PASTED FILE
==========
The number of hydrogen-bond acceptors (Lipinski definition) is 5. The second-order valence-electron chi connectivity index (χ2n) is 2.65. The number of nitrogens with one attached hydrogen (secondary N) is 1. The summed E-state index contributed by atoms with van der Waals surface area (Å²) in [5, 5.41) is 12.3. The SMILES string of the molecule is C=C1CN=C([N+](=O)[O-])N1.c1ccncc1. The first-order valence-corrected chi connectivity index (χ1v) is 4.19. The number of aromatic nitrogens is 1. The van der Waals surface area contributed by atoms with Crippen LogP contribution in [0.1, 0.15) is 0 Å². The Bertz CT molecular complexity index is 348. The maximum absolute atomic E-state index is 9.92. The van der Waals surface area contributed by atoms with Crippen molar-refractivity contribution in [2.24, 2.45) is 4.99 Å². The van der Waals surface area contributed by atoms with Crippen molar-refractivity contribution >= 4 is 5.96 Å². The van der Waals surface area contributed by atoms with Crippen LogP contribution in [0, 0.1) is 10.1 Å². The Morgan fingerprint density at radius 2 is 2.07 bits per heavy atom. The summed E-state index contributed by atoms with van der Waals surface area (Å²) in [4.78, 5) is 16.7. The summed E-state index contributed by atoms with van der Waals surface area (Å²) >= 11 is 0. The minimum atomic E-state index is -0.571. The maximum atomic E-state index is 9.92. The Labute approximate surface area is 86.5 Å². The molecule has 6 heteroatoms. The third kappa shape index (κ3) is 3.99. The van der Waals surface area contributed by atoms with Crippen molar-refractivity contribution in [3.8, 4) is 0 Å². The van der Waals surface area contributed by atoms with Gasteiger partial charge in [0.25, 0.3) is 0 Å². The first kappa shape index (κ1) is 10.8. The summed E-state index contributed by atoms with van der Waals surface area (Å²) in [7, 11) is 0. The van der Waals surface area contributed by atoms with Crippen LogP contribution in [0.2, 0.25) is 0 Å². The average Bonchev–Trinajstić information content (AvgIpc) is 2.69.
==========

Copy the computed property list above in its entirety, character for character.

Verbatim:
The number of hydrogen-bond acceptors (Lipinski definition) is 5. The second-order valence-electron chi connectivity index (χ2n) is 2.65. The number of nitrogens with one attached hydrogen (secondary N) is 1. The summed E-state index contributed by atoms with van der Waals surface area (Å²) in [5, 5.41) is 12.3. The SMILES string of the molecule is C=C1CN=C([N+](=O)[O-])N1.c1ccncc1. The first-order valence-corrected chi connectivity index (χ1v) is 4.19. The number of aromatic nitrogens is 1. The van der Waals surface area contributed by atoms with Crippen LogP contribution in [0.1, 0.15) is 0 Å². The Bertz CT molecular complexity index is 348. The maximum absolute atomic E-state index is 9.92. The van der Waals surface area contributed by atoms with Crippen molar-refractivity contribution in [2.24, 2.45) is 4.99 Å². The van der Waals surface area contributed by atoms with Crippen molar-refractivity contribution >= 4 is 5.96 Å². The van der Waals surface area contributed by atoms with Crippen LogP contribution in [0, 0.1) is 10.1 Å². The Morgan fingerprint density at radius 2 is 2.07 bits per heavy atom. The summed E-state index contributed by atoms with van der Waals surface area (Å²) in [4.78, 5) is 16.7. The summed E-state index contributed by atoms with van der Waals surface area (Å²) >= 11 is 0. The minimum atomic E-state index is -0.571. The maximum atomic E-state index is 9.92. The Labute approximate surface area is 86.5 Å². The molecule has 6 heteroatoms. The third kappa shape index (κ3) is 3.99. The van der Waals surface area contributed by atoms with Crippen molar-refractivity contribution in [3.8, 4) is 0 Å². The van der Waals surface area contributed by atoms with Gasteiger partial charge in [0.25, 0.3) is 0 Å². The first kappa shape index (κ1) is 10.8. The summed E-state index contributed by atoms with van der Waals surface area (Å²) in [7, 11) is 0. The van der Waals surface area contributed by atoms with Crippen LogP contribution in [0.2, 0.25) is 0 Å². The average Bonchev–Trinajstić information content (AvgIpc) is 2.69.